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Flint representative’s staff barred from attending EPA chemical summit

Energy company ditches plan to install a possible tar sands oil facility in New York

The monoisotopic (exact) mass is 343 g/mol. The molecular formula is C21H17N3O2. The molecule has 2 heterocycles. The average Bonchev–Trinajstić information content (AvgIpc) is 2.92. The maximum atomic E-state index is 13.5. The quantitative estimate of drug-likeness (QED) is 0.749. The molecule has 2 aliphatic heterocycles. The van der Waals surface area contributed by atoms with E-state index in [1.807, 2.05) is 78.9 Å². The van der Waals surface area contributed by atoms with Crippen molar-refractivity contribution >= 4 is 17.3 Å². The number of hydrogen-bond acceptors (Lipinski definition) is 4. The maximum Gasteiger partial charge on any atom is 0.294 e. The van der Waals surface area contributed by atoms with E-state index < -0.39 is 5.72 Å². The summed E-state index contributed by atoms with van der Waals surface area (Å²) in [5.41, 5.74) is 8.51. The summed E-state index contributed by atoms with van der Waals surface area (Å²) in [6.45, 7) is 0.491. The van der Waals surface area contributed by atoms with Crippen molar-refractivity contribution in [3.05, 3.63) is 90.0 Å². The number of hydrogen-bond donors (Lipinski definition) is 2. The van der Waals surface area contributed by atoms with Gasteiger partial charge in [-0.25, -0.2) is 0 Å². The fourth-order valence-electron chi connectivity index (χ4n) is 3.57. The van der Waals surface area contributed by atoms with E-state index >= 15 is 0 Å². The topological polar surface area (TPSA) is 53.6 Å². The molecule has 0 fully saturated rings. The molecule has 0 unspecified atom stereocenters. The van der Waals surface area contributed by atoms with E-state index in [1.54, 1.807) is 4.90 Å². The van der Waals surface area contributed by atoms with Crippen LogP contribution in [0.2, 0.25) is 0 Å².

May 24, 2018 by  
Filed under Business, Eco, Green